Updated: May 19
“I love clothes!”, I replied when a friend of mine asked me why I was all dressed up while going out for a casual dinner. “But, why?”, she asked. To be honest, I never gave it much thought up until that point. It got me thinking about why we wear what we wear. Why do we go for THIS dress and not THAT one? Why do we lean towards specific colors or silhouettes? Why do we hold on to specific accessories that we never wear? Do our careers define our wardrobe? Is it our upbringing or is it influencers? I realized there are many answers, here are some that apply to me:
We all have favorite clothes that make us feel good and secure. In my case, I love wearing my late father's sweaters and t-shirts when I'm at home as wearing them takes me back to happier times and makes me feel warm and safe. The type of clothes we wear is a result of our subconscious preferences for certain styles or aesthetics--so it's no surprise that these traits get passed down through generations like mannerisms due to how deeply ingrained they become in your personality over time! On the one hand, I love fashion because I enjoy being able to connect to my roots by exploring the literal fabric of my family history and culture - my mother's beautiful and vibrant sarees, kurtas, and pashminas. On the other hand, clothing choices could also reflect the polar opposite of how we were raised which in my case was extremely visible during my rebellious teen angst years when the only color I looked to add in my closet was something darker than black! I am glad to inform you that I have now finally found a perfect balance of both worlds!
The world is a marketplace of temptations. The thrill of finding a new style is exciting, but it's not likely that we will buy anything right away because it's not "my style". Once we see the clothes on others and pass by billboards advertising the style - our initial reaction to those styles becomes diluted as more and more encounters occur that make us think "Hey, you know what? Maybe I could pull it off!" We follow people online who we think are similar to us, or perhaps we follow them for aspirational reasons - whatever the reason brands know how to use it to their advantage. After more than two decades of following trends and fashionistas randomly and spending money left and right while still waking up “with nothing to wear”, I decided to refine my feed by following bloggers that created content or suggested brands that were somewhat similar to 1) my personal style, 2) my physique, 3) felt minimal effort and 4) educated me on sustainable and ethical fashion. The world is still a marketplace of temptations, but now I am a little more conscious of what I invest in and support.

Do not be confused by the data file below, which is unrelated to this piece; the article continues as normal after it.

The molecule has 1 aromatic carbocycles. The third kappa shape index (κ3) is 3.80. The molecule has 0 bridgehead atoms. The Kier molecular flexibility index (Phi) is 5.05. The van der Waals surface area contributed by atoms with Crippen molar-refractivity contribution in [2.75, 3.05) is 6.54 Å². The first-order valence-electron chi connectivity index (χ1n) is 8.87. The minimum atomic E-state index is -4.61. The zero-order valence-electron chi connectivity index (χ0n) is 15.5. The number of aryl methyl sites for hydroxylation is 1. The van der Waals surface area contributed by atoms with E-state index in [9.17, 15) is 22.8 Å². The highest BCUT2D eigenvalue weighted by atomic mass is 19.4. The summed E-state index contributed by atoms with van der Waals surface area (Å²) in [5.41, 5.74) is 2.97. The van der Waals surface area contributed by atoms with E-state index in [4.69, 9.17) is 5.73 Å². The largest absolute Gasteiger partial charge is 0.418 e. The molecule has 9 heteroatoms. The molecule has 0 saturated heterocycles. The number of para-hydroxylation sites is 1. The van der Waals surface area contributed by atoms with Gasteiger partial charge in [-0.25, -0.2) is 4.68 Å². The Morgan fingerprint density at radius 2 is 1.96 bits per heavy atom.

The clothing style one wears says a lot about them, but there are even more layers of meaning. The clothes we wear reveal our social status and politics in addition to how religious or spiritual individuals identify themselves with certain cultures around the world. Over the past years, fashion has gained wider meaning. It has been used to make a political and environmental impact on the world we find ourselves in. Sustainable fashion has taken the front seat, challenging even the most well-renowned fashion houses. The aim is to live in harmony with nature, unlike fast-fashion clothing which uses scarce resources like water or cotton farmland for production instead of supporting creative artisans who make clothes out of natural fibers such as hemp. Fashion can be a powerful tool in the fight against climate change- making it possible for people to wear clothes that produce less greenhouse gas emissions, offer greater recycled content, and have been designed with sustainable materials like bamboo or organic cotton - all without sacrificing comfort!
So, why do I love clothes? I guess to me it means I get to experiment with my style, express my creativity or simply engage myself in setting the tone for a particular setting, mindset, or role. Sure, getting a compliment from someone on a look you’ve put together is nice, but what’s nicer is the gratification of knowing I like what I see, and that I feel good and guilt-free about what I’m wearing. Clothes are much more than just a way to show up, it's an expression of how we feel and what our values are. It is a universal language that transcends all boundaries and can tell us a lot about the people around us, including ourselves.